Issue No.06 - June (2009 vol.42)
Published by the IEEE Computer Society
DOI Bookmark: http://doi.ieeecomputersociety.org/10.1109/MC.2009.175
Security in Wireless Ad Hoc and Sensor Networks, Erdal Cayirci and Chunming Rong. This book introduces the fundamentals of wireless ad hoc networking, with an emphasis on security. The authors discuss denial-of-service attacks, wireless ad hoc and sensor networks, routing, cryptographic primitives, and electronic warfare as well as various challenges in the field, including bootstrapping, key distribution and exchange, authentication, privacy, anonymity, and tamper resilience.
This book is suited for graduate students in computer, electrical, and communications engineering and computer science; researchers in academia and industry; C4I engineers and officers in the military; wireless network designers for Internet service providers; and mobile communications operators.
Wiley; www.wiley.com; 978-0-470-02748-6; 280 pp.
Programming Language Pragmatics, 3rd ed., Michael L. Scott. This comprehensive programming language textbook takes the perspective that language design and implementation are tightly interconnected, and neither can be fully understood in isolation. This edition covers the most recent developments in programming language design. With a new chapter on runtime program management and expanded coverage of concurrency, this book provides both students and professionals with a solid understanding of the most important issues driving software development today.
Morgan Kaufmann; www.elsevierdirect.com; 978-0-123-74514-9; 944 pp.
Bioinformatics: Problem Solving Paradigms, Volker Sperschneider. Bioinformatics continuously employs several fundamental principles for problem analysis and algorithm design. This book offers a clear explanation of these principles, presenting them in a self-contained, mathematically precise manner, with case studies in sequencing and mapping, string storage and manipulation, pattern matching, alignment, gene identification, genome rearrangement, structure prediction, regulatory networks, and pseudoknot detection. The book closes with a thorough bibliography, ranging from classic research results to recent findings, and provides tips for future research.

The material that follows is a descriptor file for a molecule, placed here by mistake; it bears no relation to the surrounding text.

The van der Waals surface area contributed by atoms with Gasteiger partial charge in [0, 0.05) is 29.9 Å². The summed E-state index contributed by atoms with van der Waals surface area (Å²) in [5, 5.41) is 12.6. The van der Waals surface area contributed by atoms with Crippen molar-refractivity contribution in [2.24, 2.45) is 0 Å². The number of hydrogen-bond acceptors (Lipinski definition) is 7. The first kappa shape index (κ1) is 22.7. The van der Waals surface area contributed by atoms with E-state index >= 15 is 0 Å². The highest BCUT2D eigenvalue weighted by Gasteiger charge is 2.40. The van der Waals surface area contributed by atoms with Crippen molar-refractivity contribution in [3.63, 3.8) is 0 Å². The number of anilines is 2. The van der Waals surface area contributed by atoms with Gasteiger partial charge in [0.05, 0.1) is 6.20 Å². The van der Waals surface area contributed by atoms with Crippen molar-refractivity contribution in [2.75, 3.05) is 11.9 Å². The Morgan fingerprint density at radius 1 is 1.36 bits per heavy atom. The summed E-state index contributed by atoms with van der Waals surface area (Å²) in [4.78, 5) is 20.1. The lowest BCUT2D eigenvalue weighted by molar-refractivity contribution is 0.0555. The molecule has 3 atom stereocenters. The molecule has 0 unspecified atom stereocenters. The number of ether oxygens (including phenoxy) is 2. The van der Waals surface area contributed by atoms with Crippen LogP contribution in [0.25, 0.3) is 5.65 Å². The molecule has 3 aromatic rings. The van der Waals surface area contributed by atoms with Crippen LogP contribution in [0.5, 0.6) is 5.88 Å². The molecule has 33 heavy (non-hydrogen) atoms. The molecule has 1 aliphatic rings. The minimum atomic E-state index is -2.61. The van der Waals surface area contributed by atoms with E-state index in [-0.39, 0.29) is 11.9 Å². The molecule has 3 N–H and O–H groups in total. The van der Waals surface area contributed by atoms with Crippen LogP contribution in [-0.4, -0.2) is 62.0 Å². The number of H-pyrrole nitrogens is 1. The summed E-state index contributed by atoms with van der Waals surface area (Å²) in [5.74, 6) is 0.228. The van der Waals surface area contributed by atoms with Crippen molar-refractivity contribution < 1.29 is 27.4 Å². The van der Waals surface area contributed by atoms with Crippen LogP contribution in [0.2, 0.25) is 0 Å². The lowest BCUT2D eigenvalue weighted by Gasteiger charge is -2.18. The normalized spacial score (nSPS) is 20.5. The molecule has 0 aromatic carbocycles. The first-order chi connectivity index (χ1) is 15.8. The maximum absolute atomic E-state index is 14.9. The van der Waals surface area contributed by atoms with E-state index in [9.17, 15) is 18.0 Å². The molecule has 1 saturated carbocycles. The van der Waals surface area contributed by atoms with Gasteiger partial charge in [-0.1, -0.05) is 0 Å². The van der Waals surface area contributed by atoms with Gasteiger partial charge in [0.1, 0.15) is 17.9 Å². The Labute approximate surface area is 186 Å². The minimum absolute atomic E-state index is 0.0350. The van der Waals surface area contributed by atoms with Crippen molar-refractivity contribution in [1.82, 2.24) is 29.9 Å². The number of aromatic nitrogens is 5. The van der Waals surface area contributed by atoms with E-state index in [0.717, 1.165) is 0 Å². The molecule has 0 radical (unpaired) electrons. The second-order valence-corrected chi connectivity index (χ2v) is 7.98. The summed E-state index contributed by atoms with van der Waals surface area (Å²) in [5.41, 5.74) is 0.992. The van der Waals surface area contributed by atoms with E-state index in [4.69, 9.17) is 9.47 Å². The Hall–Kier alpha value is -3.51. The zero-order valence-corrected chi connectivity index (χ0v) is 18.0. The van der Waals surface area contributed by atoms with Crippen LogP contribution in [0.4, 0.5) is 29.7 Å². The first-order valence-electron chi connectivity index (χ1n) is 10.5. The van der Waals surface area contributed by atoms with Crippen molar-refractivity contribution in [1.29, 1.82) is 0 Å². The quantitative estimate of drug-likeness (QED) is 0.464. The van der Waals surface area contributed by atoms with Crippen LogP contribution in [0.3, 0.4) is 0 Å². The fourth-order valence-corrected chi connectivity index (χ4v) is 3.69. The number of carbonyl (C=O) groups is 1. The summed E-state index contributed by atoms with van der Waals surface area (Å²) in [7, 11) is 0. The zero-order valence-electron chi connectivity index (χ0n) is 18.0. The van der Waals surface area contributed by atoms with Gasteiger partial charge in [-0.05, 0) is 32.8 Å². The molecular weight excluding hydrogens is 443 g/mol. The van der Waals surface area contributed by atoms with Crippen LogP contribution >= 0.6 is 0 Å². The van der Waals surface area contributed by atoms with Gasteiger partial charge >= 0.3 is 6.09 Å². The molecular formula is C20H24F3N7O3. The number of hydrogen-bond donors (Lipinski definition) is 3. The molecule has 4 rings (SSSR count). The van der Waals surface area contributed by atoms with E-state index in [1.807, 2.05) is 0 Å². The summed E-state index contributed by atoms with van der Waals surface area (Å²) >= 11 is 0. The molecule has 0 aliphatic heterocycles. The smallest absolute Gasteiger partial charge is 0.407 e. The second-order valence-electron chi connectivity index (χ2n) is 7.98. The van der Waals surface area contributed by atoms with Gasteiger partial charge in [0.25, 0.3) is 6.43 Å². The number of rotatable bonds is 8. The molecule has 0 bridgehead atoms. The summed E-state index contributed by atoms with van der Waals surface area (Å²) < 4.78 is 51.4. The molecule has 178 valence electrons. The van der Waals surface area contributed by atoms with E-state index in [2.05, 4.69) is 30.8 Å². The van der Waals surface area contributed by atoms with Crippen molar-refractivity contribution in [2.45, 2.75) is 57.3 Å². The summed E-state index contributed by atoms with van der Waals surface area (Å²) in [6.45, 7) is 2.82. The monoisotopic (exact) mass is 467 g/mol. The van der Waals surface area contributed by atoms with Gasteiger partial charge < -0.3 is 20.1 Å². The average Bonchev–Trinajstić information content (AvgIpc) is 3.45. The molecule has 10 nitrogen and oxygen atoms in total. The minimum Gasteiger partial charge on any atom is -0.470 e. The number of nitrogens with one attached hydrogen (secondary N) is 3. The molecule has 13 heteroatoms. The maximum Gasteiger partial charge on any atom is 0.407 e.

This book is suited for mathematicians, computer scientists, and students and practitioners in bioinformatics.
Springer; www.springer.com; 978-3-540-78505-7; 290 pp.
The Handbook of Information and Computer Ethics, Kenneth E. Himma and Herman T. Tavani, eds. This handbook provides an accessible overview of the most important issues in information and computer ethics. It covers methodological frameworks; theoretical issues affecting property, privacy, anonymity, and security; professional issues and information-related professions; responsibility issues and risk assessment; regulatory challenges; and access and equity issues. Each chapter explains and evaluates the central positions and arguments on the respective issues and ends with a bibliography that identifies important supplements available on the topic.
Wiley; www.wiley.com; 978-0-471-79959-7; 672 pp.
Digital Diaspora: A Race for Cyberspace, Anna Everett. Deftly interweaving history, culture, and critical theory, the author traces the rise of black participation in cyberspace, particularly during the early years of the Internet. She challenges the problematic historical view of black people as quintessential information-age outsiders and repositions them as eager technology adopters and consumers, participating as constituent elements in the information technology revolution. She offers several case studies, including the Association of Nigerians Living Abroad's Niajanet virtual community, the grassroots organizing efforts leading to the Million Woman March, the migration of several historic black presses online, and an interventionist critique of race in contemporary videogames.
State University of New York Press; www.sunypress.edu; 978-0-791-47674-1; 272 pp.
The Elements of Computing Systems: Building a Modern Computer from First Principles, Noam Nisan and Shimon Schocken. In the early days of computer science, the interactions of hardware, software, compilers, and the operating system were simple enough to see an overall picture of how a computer worked. With the increasing complexity of computer technology and the resulting specialization of knowledge, such clarity is often lost. Unlike other texts that cover only one aspect of the field, this book gives readers an integrated picture of applied computer science as it comes into play in the construction of a simple yet powerful computer system.
MIT Press; http://mitpress.mit.edu; 978-0-262-64068-8; 352 pp.